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JURISDICTION AND SEAT OF THE HIGH COURTS
Tuesday, 27 December 2011 07:59
  • India has unified judiciary system and S.C. is at the apex. It is the final interpretor of the constitution. The Supreme Court of India consists of 31 Judges (including the Chief Justice of India). The judges hold office until they attain the age of 65 years. The Supreme Court of India has original jurisdiction in       any dispute arising:

(a) between the Government of India and one or more States or

(b) between the Government of India and any State or States on the one side and one or more states on the other or

(c) between two or more States

  • There are 21 High Courts in the country, three having jurisdiction over more than one State. Among the Union Territories, Delhi alone has a High Court of its own. Each High Court comprises a Chief Justice and such other Judges as the President may, from time to time appoint. The Chief Justice of a  High Court is appointed by the President in consultation with the Chief Justice of India and the   Governor of the State. They hold office upto 62 years of age. To be eligible for appointment as a judge, one must be a citizen of India and should have held a judicial office in India for 10 years or must have practiced as an advocate of a High Court or two or more such courts in succession for a similar period.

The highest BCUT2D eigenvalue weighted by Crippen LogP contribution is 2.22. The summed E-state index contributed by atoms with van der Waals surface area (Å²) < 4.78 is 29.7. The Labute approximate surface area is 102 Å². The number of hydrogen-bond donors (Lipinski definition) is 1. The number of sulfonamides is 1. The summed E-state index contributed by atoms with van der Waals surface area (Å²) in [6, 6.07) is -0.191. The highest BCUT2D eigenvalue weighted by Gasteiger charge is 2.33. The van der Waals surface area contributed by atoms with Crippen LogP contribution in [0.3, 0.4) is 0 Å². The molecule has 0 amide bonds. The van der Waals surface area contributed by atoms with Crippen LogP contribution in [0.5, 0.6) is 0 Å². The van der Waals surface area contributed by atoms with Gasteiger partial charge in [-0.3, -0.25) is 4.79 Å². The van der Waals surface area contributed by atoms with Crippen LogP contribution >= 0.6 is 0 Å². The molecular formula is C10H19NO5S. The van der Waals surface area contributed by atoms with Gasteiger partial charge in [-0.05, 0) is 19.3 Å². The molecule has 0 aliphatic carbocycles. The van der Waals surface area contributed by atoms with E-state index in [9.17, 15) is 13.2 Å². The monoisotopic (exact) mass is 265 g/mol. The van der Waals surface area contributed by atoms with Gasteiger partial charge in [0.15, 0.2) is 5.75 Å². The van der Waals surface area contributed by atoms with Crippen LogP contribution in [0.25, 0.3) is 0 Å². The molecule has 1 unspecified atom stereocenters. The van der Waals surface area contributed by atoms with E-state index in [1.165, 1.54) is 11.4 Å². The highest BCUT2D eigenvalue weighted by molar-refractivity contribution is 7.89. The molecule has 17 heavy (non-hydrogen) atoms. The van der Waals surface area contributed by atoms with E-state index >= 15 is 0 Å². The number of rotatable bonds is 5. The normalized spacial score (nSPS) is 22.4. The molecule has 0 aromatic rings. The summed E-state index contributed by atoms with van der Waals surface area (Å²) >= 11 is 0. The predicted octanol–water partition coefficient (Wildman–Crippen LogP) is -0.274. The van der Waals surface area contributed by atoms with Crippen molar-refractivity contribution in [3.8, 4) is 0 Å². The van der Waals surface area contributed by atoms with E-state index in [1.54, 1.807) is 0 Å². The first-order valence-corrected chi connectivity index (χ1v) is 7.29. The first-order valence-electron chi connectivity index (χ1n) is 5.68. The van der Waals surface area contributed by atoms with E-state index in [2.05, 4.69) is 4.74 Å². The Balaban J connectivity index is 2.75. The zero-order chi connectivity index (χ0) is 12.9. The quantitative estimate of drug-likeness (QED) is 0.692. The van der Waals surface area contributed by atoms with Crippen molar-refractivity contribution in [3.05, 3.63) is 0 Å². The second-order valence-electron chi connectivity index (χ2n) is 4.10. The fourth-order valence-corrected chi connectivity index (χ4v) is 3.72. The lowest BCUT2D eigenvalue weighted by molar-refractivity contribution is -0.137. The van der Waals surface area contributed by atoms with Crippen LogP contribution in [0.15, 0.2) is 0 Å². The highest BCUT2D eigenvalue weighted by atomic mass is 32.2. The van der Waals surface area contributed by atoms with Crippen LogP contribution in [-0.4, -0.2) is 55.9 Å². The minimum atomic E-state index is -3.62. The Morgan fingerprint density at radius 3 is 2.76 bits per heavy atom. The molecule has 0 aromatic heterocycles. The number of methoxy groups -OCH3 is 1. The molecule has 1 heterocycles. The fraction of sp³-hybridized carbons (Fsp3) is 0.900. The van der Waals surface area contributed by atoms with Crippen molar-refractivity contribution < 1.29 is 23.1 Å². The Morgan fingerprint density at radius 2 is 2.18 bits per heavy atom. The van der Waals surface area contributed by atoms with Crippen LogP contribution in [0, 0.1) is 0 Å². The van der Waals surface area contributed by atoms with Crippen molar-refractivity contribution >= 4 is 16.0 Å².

JURISDICTION AND SEAT OF HIGH COURTS

NAME

YEAR

TERRITORIES JURISDICITION

SEAT

Allahabad

1866

Uttar Pradesh

Allahabad (Bench at Lucknow)

Andhra Pradesh

1954

Andhra Pradesh

Hyderabad

Mumbai

1862

Maharashtra, Goa, Dadra and Nagar Haveli and Daman

Mumbai (Benches at Nagpur, Panaji and Aurangabad)

Kolkata

1862

West Bengal

Kolkata (Circuit at Port Blair)

Chhattisgarh

2000

Bilaspur

Bilaspur

Delhi

1966

Delhi

Delhi

Guwahati

1948

Assam, Manipur, Meghalaya, Nagaland, Tripura, Mizoram and Arunachal Pradesh

Guwahati (Benches at Kohima, Aizawl, Imphal, Shillong, Agartala and Itanagar)

Gujarat

1960

Gujarat

Ahmedabad

Himachal Pradesh

1971

Himachal Pradesh

Shimla

Jammu and Kashmir

1928

Jammu and Kashmir

Srinagar and Kashmir

Jharkhand

2000

Jharkhand

Ranchi

Karnataka#

1884

Karnataka

Bangaluru

Kerala

1958

Kerala and Lakshadweep

Ernakulam

Madhya Pradesh

1956

Madhya Pradesh

Jabalpur (Benches at Gwalior and Indore)

Madras

1862

Tamil Nadu and Puducherry

Chennai (Bench at Madurai)

Orissa

1948

Orissa

Cuttack

Patna

1916

Bihar

Patna

Punjab and Haryana

1966

Punjab, Haryana and Chandigarh

Chandigarh

Rajasthan

1949

Rajasthan

Jodhpur (Bench at Jaipur)

Sikkim

1975

Sikkim

Gangtok

Uttarakhand

2000

Uttrakhand

Nainital

 

 

  • Originally known as Assam High Court, renamed as Guwahati High Court in 1971.
  • Originally known as Mysore High Court, renamed as Karnataka High Court in 1973.
  • Original known as Punjab High Court, renamed as Punjab and Haryana High Court in 1966.
  • The structure and functions of subordinate courts are more or less uniform throughout the country. The district judge appointed by governor. The National Judicial Academy has been set up by the Government of India to provide in-service training to Judicial Officers. The Academy is located in Bhopal with its registered office in New Delhi.

 

Last Updated on Tuesday, 27 December 2011 08:05